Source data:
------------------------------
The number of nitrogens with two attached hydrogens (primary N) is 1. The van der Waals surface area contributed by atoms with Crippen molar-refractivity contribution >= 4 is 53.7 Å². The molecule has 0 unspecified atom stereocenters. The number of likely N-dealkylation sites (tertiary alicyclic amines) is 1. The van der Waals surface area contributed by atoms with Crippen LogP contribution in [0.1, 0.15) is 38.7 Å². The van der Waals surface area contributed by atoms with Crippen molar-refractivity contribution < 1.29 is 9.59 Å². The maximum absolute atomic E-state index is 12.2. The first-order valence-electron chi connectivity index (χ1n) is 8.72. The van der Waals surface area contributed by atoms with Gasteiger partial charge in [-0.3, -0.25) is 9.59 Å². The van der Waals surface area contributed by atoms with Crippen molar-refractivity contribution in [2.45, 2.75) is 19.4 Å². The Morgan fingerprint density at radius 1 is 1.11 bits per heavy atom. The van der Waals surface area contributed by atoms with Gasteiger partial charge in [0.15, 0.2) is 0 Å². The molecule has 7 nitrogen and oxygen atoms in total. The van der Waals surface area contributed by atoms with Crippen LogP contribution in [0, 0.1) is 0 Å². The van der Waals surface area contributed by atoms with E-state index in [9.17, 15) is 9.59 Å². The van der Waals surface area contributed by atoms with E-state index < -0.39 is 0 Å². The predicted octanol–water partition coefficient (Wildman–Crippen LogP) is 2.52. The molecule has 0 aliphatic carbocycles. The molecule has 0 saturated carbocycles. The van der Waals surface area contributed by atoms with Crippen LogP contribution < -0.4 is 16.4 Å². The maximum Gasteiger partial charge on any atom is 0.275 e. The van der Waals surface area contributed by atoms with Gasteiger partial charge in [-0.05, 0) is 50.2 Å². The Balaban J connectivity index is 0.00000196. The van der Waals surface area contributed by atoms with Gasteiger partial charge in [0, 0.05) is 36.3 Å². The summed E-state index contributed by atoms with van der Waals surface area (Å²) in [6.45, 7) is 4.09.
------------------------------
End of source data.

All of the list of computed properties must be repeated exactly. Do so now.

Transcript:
The number of nitrogens with two attached hydrogens (primary N) is 1. The van der Waals surface area contributed by atoms with Crippen molar-refractivity contribution >= 4 is 53.7 Å². The molecule has 0 unspecified atom stereocenters. The number of likely N-dealkylation sites (tertiary alicyclic amines) is 1. The van der Waals surface area contributed by atoms with Crippen LogP contribution in [0.1, 0.15) is 38.7 Å². The van der Waals surface area contributed by atoms with Crippen molar-refractivity contribution < 1.29 is 9.59 Å². The maximum absolute atomic E-state index is 12.2. The first-order valence-electron chi connectivity index (χ1n) is 8.72. The van der Waals surface area contributed by atoms with Gasteiger partial charge in [-0.3, -0.25) is 9.59 Å². The van der Waals surface area contributed by atoms with Crippen molar-refractivity contribution in [2.45, 2.75) is 19.4 Å². The Morgan fingerprint density at radius 1 is 1.11 bits per heavy atom. The van der Waals surface area contributed by atoms with Gasteiger partial charge in [0.15, 0.2) is 0 Å². The molecule has 7 nitrogen and oxygen atoms in total. The van der Waals surface area contributed by atoms with Crippen LogP contribution in [0, 0.1) is 0 Å². The van der Waals surface area contributed by atoms with E-state index in [9.17, 15) is 9.59 Å². The van der Waals surface area contributed by atoms with E-state index < -0.39 is 0 Å². The predicted octanol–water partition coefficient (Wildman–Crippen LogP) is 2.52. The molecule has 0 aliphatic carbocycles. The molecule has 0 saturated carbocycles. The van der Waals surface area contributed by atoms with Crippen LogP contribution < -0.4 is 16.4 Å². The maximum Gasteiger partial charge on any atom is 0.275 e. The van der Waals surface area contributed by atoms with Gasteiger partial charge in [-0.05, 0) is 50.2 Å². The Balaban J connectivity index is 0.00000196. The van der Waals surface area contributed by atoms with Gasteiger partial charge in [0, 0.05) is 36.3 Å². The summed E-state index contributed by atoms with van der Waals surface area (Å²) in [6.45, 7) is 4.09.